The Daily Mail's Derek Lawrenson writes on the 10-year anniversary of Rory McIlroy's decision to turn pro and says "if the last decade has shown us anything, it is there's nothing in golf quite like the sight of McIlroy in full flow."
Suggesting McIlroy's first decade fell short only to those of Palmer, Nicklaus, Woods and Ballesteros, Lawrenson wonders what will happen to turn things around.
McIlroy has certainly got some serious issues to address, beginning with his health. We're told the persistent rib injury that has prevented him from practising properly for much of this season will be put right with two months of rest and we can only hope this proves the case.
While he's doing that in October and November McIlroy will begin the search for a new caddie, and you only have to look at the contribution Michael Greller makes to Spieth's success to illustrate the importance of the right choice.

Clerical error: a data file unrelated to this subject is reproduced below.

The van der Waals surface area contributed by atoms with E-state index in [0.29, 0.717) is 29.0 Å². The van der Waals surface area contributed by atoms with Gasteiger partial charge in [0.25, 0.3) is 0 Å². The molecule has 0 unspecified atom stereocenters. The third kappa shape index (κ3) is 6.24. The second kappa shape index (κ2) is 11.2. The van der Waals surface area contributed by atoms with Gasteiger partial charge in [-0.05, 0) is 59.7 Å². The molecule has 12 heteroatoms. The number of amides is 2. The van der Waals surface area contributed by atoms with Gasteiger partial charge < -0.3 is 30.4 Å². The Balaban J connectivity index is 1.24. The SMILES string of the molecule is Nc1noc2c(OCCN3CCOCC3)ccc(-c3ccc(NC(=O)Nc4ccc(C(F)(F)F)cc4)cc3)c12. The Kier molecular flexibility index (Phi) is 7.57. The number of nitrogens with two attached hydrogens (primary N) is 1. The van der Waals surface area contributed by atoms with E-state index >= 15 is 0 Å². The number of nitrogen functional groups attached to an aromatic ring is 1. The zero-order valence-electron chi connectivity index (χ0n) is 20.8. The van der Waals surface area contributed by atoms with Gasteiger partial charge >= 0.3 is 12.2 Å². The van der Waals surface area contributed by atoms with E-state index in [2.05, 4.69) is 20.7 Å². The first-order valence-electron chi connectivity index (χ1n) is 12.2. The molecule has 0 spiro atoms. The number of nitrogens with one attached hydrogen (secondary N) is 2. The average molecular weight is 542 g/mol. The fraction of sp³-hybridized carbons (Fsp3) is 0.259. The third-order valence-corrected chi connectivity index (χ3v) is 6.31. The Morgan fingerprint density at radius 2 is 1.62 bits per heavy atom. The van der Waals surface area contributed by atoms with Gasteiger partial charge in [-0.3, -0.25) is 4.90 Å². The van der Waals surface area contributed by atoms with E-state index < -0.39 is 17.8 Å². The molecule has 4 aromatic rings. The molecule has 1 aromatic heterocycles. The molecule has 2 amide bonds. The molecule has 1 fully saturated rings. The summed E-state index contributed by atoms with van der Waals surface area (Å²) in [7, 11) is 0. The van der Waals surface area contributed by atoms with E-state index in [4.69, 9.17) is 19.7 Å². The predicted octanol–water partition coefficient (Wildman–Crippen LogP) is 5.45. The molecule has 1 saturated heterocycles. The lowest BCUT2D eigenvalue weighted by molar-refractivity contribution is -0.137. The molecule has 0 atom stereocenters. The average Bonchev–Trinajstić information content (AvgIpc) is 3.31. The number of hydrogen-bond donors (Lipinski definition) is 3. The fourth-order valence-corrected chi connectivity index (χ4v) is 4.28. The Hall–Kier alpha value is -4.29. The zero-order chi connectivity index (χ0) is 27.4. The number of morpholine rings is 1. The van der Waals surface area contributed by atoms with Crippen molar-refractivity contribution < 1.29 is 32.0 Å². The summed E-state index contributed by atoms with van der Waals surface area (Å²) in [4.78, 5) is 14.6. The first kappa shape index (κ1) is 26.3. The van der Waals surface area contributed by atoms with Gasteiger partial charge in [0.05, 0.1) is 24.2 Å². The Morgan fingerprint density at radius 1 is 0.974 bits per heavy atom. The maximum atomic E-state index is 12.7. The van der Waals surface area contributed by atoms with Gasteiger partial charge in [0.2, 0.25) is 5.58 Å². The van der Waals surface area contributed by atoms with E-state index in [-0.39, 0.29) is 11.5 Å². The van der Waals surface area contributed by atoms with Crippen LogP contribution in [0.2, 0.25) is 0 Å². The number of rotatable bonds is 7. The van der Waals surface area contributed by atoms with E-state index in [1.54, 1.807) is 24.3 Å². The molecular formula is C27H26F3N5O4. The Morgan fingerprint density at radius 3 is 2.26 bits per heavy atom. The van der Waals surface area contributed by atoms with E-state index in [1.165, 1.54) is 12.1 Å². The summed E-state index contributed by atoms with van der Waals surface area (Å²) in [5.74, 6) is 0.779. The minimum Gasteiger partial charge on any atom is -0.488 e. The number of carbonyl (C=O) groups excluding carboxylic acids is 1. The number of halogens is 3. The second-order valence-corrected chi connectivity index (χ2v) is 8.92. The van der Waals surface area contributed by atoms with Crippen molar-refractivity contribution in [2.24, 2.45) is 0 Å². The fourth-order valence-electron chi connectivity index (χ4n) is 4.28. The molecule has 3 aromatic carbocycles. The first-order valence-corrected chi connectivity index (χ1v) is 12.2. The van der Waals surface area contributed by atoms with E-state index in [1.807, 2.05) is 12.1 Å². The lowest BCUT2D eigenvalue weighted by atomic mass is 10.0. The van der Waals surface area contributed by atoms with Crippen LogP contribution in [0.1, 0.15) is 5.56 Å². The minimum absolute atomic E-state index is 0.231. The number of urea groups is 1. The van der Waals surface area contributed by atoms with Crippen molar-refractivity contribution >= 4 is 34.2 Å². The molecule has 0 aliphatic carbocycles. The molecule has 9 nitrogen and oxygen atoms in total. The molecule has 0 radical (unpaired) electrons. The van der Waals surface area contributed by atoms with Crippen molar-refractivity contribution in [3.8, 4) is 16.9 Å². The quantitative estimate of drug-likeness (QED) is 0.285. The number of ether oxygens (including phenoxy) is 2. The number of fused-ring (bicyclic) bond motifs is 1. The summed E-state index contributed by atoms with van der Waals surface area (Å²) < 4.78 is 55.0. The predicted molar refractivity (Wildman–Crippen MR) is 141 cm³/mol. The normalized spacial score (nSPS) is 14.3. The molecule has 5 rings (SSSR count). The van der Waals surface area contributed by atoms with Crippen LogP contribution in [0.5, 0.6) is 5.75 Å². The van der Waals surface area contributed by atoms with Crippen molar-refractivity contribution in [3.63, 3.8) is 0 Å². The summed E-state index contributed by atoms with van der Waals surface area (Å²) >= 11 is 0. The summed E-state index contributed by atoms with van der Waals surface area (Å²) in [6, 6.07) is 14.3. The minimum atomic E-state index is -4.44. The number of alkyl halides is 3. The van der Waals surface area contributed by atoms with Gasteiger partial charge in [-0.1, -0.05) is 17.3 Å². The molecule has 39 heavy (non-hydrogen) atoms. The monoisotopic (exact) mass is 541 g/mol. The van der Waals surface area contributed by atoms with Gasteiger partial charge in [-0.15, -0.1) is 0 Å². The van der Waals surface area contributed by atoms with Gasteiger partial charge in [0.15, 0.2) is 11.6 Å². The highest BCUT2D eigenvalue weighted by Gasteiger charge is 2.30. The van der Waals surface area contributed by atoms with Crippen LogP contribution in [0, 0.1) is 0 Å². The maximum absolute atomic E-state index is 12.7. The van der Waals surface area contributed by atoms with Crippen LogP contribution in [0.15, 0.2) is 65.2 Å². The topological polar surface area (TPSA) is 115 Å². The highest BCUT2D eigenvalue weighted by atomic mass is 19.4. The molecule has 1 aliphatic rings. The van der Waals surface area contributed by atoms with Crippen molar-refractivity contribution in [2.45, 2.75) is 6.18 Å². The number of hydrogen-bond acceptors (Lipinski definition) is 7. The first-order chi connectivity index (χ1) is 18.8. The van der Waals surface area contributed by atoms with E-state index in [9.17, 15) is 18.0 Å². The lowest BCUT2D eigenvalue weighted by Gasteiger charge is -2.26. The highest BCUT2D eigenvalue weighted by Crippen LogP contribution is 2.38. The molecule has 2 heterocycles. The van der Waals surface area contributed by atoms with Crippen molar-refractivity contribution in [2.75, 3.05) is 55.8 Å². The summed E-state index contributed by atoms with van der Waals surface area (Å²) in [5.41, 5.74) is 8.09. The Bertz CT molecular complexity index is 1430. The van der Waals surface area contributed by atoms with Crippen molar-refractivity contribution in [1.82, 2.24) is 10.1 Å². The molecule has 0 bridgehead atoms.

On the course, McIlroy might have few peers when it comes to his work off the tee but it's not much use when it's accompanied by stats showing his wedge game and putting are way below a level to allow him to take advantage. The plan is to spend much of December working on a solution.
One of the more interesting comments from McIlroy at the BMW Championship was reported by GolfChannel.com's Will Gray. Discussing why he played the PGA Tour Playoffs after suggesting he might pass to rest a nagging rib injury, McIlroy said he ultimately played at someone else's request.
While he explained that playing the last three events hasn’t made any further impact on his existing injury, he also hinted that the decision to tackle the playoffs was not entirely his.
“Some decisions aren’t completely up to the individual,” McIlroy said. “There was outside expectation from elsewhere. I played these events for two reasons: thinking that I still had a chance, but for trying to fulfill obligations elsewhere. So there was two parts of it.”
McIlroy became a free agent of sorts when Nike exited the equipment business but signed with Taylor Made mid-season. Whether it was one of those two companies or the PGA Tour pressuring McIlroy to play despite his health issues, is not clear. But given the potential for harm, the resulting mediocre playoff run and the loads of potential McIlroy possesses to be a dominant player, it sounds like priority number one is getting some of his obligations in better order heading into 2018.
**We debated the future Rory is facing on Golf Central: